by COLTON GRACE || The AARP’s recent condemnation of President Donald Trump’s payroll tax suspension seems like a predictable move. But upon closer scrutiny, AARP throwing a wrench into the president’s effort to boost our economic recovery fits a historic pattern of leftwing advocacy and self-serving actions the group has taken over the last decade.
The payroll tax cut will spur economic recovery and incentivize hiring by lowering the cost of doing business. It will also save the average family an estimated $1,000, including the significant number of households with older Americans who are in the workforce. According to the AARP itself, “Americans 55 and older make up slightly less than a quarter of the nation’s labor force.”
Although it helps a large portion of their constituency, the AARP opposes the President’s plan claiming that it cuts the flow of funds into Social Security. However, it self-servingly looked the other way when Obamacare raided $700 billion from Medicare trust funds. In return, the organization’s major cash cow was protected and given additional carveouts from the previous administration.
During the debate over the major health care law, a new report by Juniper Research notes, AARP claimed it sought to end discrimination against those with pre-existing conditions but conveniently looked the other way on extending this principle to Medigap – a supplemental form of insurance coverage AARP sells in exchange for a “royalty fee” from UnitedHealth.
Prior to endorsing Obamacare against the wishes of the majority of its members, AARP made it clear its top priority was closing the “doughnut hole” in Medicare’s prescription drug coverage. Former Senate Majority Leader Harry Reid did so in conference committee, thus earning AARP’s support for the bill. While AARP flexed its muscle here, the organization took no action when language forcing Medigap plans to cover seniors with pre-existing conditions was stripped from the bill.
This Obama-era giveaway has achieved major cash flow for AARP. It’s a surprising fact that only about 18 percent of AARP’s revenue in 2018 came from membership dues. Close to 60 percent of its revenue comes from “royalty fees” on goods and services sold to members.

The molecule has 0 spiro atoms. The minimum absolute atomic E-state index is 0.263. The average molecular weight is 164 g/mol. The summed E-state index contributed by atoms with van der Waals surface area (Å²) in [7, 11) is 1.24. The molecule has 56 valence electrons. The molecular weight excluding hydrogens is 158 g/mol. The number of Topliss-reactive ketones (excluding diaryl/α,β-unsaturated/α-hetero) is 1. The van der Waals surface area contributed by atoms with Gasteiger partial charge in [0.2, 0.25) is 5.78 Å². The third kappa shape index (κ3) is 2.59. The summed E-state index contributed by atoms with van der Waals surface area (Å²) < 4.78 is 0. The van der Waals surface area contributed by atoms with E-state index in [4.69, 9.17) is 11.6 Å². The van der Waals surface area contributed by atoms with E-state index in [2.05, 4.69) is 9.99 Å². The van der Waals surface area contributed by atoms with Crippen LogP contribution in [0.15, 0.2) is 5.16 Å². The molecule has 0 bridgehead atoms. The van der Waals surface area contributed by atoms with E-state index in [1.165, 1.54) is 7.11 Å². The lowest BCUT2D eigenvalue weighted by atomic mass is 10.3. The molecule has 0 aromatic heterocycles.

Most of these royalties are doled out by UnitedHealth Group, one of the nation’s largest insurance providers. AARP stopped disclosing in 2018 just how much UHG paid them – most likely due to the fact that the relationship has come under scrutiny – but if estimates are correct, it’s likely the “healthcare advocacy” giant took in a whopping $5 billion in royalty income from this single insurance corporation alone since the passage of Obamacare.
The Obama administration’s giveaway to AARP has gone largely unchallenged since 2011, when a Joint Congressional Committee was tasked with identifying spending cuts in as part of debt ceiling negotiations. Lawmakers on this committee sought to reform Medicare in such a way that would have saved seniors a significant amount as a result of lower premiums. All told, four out of five seniors would have saved, on average, around $415 annually according to an analysis from the Kaiser Family Foundation.
To defeat this reform and keep the gravy train flowing, AARP’s then-CEO Barry Rand expressed the group’s opposition to the change without noting that AARP’s revenue – and his hefty bonus checks for that matter – were greatly tied to Medigap premiums remaining unchanged.
Flash forward to today – not much has changed when it comes to AARP’s advocacy. As one of the biggest cheerleaders for Nancy Pelosi’s prescription drug plan, the organization continues to push for socialized medicine policies. In Illinois, it has mobilized to support a plan that would make the state’s taxes among the highest in the nation. And now, it’s attacking President Trump’s order to suspend payroll tax collection that will help families keep more of their hard-earned money. Don’t let AARP’s hypocrisy in fighting against Trump’s payroll tax cut fool you. The organization is fine having America’s retirement funds raided – as long as it benefits their bottom line.
(Click to view)
Colton Grace is a resident of Clover, South Carolina, a former staffer for Congressman Mark Sanford. He currently serves as the South Carolina state director for the Capitalist League.
WANNA SOUND OFF?
Got something you’d like to say in response to one of our stories? We have an open microphone policy! Submit your own letter to the editor (or guest column) via-email HERE. Got a tip for a story? CLICK HERE. Got a technical question or a glitch to report? CLICK HERE.